Farming in Buchan in the era of the horse

Pratt (1858) states that before the introduction of horse-drawn ploughs, oxen were used:

Every farmer of any note had twelve or at least ten oxen for every plough, with the ploughman and goodman—the latter generally a stripling, one of whose qualifications was a capability of whistling well and cheerily, a process by which it was supposed the oxen did their work more briskly and conjointly.

The plough was a heavy wooden implement, drawn by the oxen yoked in pairs, the pairs from the front (furthest from the plough) were referred to as the On-wyner (nearside, on the land, on the ploughman's left), and the Wyner-ox (offside, in the furrow); next came the On-Steer draught (nearside) and Steer draught (offside), Fore Throck on land (nearside), Fore Throck in fur (offside), Mid Throck on land, Mid Throck in fur, Hind Throck on Land, Hind Throck in fur, Fit on land, and Fit in fur. Young oxen were added to the team in the Steer draught position and were moved back through the team towards the plough as they became more experienced. The Fit o' land was not fully trained until he lowered his neck to plough more deeply when the ploughman called Jouk. (Pratt op.cit.)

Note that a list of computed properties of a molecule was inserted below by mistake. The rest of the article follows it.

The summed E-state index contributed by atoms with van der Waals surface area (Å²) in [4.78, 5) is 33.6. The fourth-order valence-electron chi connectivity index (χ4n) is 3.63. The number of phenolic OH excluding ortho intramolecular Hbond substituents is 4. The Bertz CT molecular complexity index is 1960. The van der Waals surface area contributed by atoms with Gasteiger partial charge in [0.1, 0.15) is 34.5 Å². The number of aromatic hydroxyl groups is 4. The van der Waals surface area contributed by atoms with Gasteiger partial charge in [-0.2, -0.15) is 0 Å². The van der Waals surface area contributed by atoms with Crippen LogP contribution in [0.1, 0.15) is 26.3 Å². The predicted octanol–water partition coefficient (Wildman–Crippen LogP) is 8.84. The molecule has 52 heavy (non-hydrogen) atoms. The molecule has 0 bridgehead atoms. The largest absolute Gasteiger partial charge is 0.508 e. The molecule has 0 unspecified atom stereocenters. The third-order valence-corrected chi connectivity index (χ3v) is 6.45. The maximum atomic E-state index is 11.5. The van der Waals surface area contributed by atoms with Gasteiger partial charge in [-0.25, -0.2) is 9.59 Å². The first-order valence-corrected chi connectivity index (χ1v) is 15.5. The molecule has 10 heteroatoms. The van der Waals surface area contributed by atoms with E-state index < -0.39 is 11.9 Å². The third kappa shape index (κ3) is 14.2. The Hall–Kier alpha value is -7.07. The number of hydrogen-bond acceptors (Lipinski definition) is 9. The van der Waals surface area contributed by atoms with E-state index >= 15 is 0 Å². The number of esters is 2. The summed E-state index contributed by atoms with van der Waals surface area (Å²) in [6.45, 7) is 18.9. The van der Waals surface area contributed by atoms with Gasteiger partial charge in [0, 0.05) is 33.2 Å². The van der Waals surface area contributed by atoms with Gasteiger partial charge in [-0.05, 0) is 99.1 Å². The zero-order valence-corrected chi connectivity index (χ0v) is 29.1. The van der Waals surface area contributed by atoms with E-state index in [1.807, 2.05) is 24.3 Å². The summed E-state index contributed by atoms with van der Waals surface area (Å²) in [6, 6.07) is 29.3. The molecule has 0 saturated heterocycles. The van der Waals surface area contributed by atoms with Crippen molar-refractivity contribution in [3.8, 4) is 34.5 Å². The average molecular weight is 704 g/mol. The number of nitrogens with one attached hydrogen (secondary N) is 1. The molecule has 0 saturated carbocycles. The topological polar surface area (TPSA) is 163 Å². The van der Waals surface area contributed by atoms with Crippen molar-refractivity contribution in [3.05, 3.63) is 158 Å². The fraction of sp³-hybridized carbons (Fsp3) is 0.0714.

It must have been a skilled job to manage twelve oxen, and no doubt the goodman was called upon to do much more than merely whistle. In fact Lyon (2003) mentions ploughmen's assistants, from one to four men, termed gadsmen who directed the oxen using pointed sticks or gads, a word presumably cognate with goads.

The invention, around 1740, of the iron plough, drawn by two horses, controlled by one ploughman, capable of ploughing at the same speed as the ox-plough, must have been an amazing technological innovation; with incremental improvements to the quality of heavy horses, harness, and the ploughs, this method persisted as the favoured method of ploughing until horses were replaced by the tractor. The era of the horse therefore extended from the last quarter of the 18th to the first half of the 20th century. In that time the art of managing heavy draught horses was developed, and in Buchan, transmitted to neophytes through the Society of the Horseman's Word, a quasi-masonic secret society devoted to preserving the knowledge of horses and to keeping the knowledge to the initiated members of the Society.

(Revision date: Tuesday 10th April 2012)